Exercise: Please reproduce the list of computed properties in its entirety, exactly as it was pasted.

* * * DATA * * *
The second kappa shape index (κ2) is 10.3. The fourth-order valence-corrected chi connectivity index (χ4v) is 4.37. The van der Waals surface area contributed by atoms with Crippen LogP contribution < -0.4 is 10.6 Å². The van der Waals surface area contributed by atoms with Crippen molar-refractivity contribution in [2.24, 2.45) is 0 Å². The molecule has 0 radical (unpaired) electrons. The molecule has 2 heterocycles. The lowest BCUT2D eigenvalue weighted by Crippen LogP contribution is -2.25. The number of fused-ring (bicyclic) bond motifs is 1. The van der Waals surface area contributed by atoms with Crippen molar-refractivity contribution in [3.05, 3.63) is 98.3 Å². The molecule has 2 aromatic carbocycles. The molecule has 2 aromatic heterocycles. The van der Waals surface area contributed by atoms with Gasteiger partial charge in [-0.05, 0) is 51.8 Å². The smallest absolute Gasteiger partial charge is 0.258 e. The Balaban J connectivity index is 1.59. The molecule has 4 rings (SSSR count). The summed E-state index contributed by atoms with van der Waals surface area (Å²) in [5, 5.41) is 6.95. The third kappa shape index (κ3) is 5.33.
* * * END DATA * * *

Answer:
The second kappa shape index (κ2) is 10.3. The fourth-order valence-corrected chi connectivity index (χ4v) is 4.37. The van der Waals surface area contributed by atoms with Crippen LogP contribution < -0.4 is 10.6 Å². The van der Waals surface area contributed by atoms with Crippen molar-refractivity contribution in [2.24, 2.45) is 0 Å². The molecule has 0 radical (unpaired) electrons. The molecule has 2 heterocycles. The lowest BCUT2D eigenvalue weighted by Crippen LogP contribution is -2.25. The number of fused-ring (bicyclic) bond motifs is 1. The van der Waals surface area contributed by atoms with Crippen molar-refractivity contribution in [3.05, 3.63) is 98.3 Å². The molecule has 2 aromatic carbocycles. The molecule has 2 aromatic heterocycles. The van der Waals surface area contributed by atoms with Gasteiger partial charge in [-0.05, 0) is 51.8 Å². The smallest absolute Gasteiger partial charge is 0.258 e. The Balaban J connectivity index is 1.59. The molecule has 4 rings (SSSR count). The summed E-state index contributed by atoms with van der Waals surface area (Å²) in [5, 5.41) is 6.95. The third kappa shape index (κ3) is 5.33.